But for such a child as this [I mention what others hourly say, but what I must sorrowfully subscribe to] to lay plots and stratagems to deceive her parents as well as herself! and to run away with a libertine! Can there be atonement for her crime? And is she not answer. any able to God, to us, to you, and to all the world who knew her, for the abuse of such talents as she has abused?
You say her heart is half-broken: Is it to be wondered at? Was not her sin committed equally against warning and the light of her own knowledge?
That he would now marry her, or that she would re
fuse him, if she believed him in earnest, as she has circumstanced herself, is not at all probable; and were I inclined to believe it, nobody else here would. He values not his relations; and would deceive them as soon as any others : his aversion to marriage he has always openly declared; and still occasionally declares it. But, if he be now in earnest, which every one who knows him must doubt, which do you think (hating us too as he professes to hate and despise us all) would be most eligible here, To hear of her death, or of her marriage with such a vile man?
To all of us, yet, I cannot say! For, O my good Mrs. Norton, you know what a mother's tenderness for the child of her heart would make her choose, notwithstanding all that child's faults, rather than lose her for ever!
But I must sail with the tide; my own judgment also joining with the general resentment; or I should make the unhappiness of the more worthy still greater, [my dear Mr. Harlowe's particularly ;] which is already more than enough to make them unhappy for the remainder of their days. This I know; if I were to oppose the rest, our son would fly out to find this libertine; and who could tell what would be the issue of that with such a man of violence and blood as that Lovelace is known to be?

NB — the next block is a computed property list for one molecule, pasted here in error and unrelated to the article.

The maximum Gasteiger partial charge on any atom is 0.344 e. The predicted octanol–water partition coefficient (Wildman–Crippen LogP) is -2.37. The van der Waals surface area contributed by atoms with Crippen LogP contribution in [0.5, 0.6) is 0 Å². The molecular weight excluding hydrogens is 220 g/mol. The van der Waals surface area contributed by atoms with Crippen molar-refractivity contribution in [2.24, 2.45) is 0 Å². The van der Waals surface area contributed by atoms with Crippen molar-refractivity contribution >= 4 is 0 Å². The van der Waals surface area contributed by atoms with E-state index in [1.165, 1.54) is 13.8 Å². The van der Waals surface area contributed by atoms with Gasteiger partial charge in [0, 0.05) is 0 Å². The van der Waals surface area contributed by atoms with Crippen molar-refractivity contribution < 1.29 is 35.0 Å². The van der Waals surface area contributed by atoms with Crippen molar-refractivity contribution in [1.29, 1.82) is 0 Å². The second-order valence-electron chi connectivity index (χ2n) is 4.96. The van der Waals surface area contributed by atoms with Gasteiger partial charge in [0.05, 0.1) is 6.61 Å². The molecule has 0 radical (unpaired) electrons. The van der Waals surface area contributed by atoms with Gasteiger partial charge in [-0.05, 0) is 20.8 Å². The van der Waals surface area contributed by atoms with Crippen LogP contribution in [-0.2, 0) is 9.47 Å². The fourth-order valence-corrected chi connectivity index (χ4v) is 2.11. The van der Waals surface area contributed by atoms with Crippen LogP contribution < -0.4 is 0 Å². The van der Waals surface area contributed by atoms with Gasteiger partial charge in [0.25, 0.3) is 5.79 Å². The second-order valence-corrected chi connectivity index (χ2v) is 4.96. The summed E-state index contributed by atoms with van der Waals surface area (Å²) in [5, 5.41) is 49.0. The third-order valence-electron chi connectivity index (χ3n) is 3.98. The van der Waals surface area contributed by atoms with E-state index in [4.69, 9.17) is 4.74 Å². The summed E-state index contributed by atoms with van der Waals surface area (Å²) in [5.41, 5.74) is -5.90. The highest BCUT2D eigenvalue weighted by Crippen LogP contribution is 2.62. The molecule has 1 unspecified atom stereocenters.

Ail I can expect to prevail for her is, that in a week, or so, Mr. Brand may be sent up to inquire privately about her present state and way of life, and to see she is not altogether destitute: for nothing she writes herself will be regarded.
Her father indeed has, at her earnest request, with drawn the curse, which, in a passion, he laid upon her, at her first wicked flight from us. But Miss Howe, [it is a sad thing, Mrs. Norton, to suffer so many ways, at once,] had made matters so difficult by her undue lis
berties with us all, as well by speech in all companies, as by letters written to my Bella, that we could hardly pre vail upon him to hear her letter read.
These liberties of Miss Howe with us; the general cry against us abroad wherever we are spoken of; and the visible, and not seldom audible, disrespectfulness, which high and low treat us with to our faces, as we go to and from church, and even at church, (for no where else have we the heart to go,) as if none of us had been regarded but upon her account; and as if she were innocent, we all in fault; are constant aggravations, you must needs think, to the whole family.
She has made my lot heavy, I am sure, that was far from being light before!-To tell you truth, I am enjoined not to receive any thing of her's, from any hand, without leave. Should I therefore gratify my yearnings after her, so far as to receive privately the letter you mention, what would the case be, but to torment myself, without being able to do her good?-And were it to be known-Mr. Harlowe is so passionate-And should it throw his gout into his stomach, as her rash flight did-Indeed, indeed, I am very unhappy !-For, O my good woman, she is my child still!-But unless it were more in my power-Yet do I long to see the letter-you say it tells of her present way and circumstances. The poor child, who ought to be in possession of thousands!—And will!-For her fa ther will be a faithful steward for her.-But it must be in his own way, and at his own time.
And is she really ill ?—so very ill?-But she ought to sorrow she has given a double measure of it.
But does she really believe she shall not long trouble us?-But, O my Norton!-She must, she will, long trouble us-For can she think her death, if we should be